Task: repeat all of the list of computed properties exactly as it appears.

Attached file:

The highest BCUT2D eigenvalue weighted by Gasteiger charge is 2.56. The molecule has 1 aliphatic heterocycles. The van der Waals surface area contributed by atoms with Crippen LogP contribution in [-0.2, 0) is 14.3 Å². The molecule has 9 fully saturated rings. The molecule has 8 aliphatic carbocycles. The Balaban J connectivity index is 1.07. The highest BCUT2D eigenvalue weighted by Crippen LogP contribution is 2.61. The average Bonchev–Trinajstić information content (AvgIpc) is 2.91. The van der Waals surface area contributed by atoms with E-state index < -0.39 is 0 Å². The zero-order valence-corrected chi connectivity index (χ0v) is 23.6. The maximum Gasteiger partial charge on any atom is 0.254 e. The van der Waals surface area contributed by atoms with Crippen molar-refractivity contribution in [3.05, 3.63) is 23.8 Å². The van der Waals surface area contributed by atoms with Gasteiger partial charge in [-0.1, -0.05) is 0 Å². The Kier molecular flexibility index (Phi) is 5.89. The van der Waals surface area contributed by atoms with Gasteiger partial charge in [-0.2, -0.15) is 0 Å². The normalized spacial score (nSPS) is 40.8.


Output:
The highest BCUT2D eigenvalue weighted by Gasteiger charge is 2.56. The molecule has 1 aliphatic heterocycles. The van der Waals surface area contributed by atoms with Crippen LogP contribution in [-0.2, 0) is 14.3 Å². The molecule has 9 fully saturated rings. The molecule has 8 aliphatic carbocycles. The Balaban J connectivity index is 1.07. The highest BCUT2D eigenvalue weighted by Crippen LogP contribution is 2.61. The average Bonchev–Trinajstić information content (AvgIpc) is 2.91. The van der Waals surface area contributed by atoms with E-state index < -0.39 is 0 Å². The zero-order valence-corrected chi connectivity index (χ0v) is 23.6. The maximum Gasteiger partial charge on any atom is 0.254 e. The van der Waals surface area contributed by atoms with Crippen molar-refractivity contribution in [3.05, 3.63) is 23.8 Å². The van der Waals surface area contributed by atoms with Gasteiger partial charge in [-0.1, -0.05) is 0 Å². The Kier molecular flexibility index (Phi) is 5.89. The van der Waals surface area contributed by atoms with Gasteiger partial charge in [-0.2, -0.15) is 0 Å². The normalized spacial score (nSPS) is 40.8.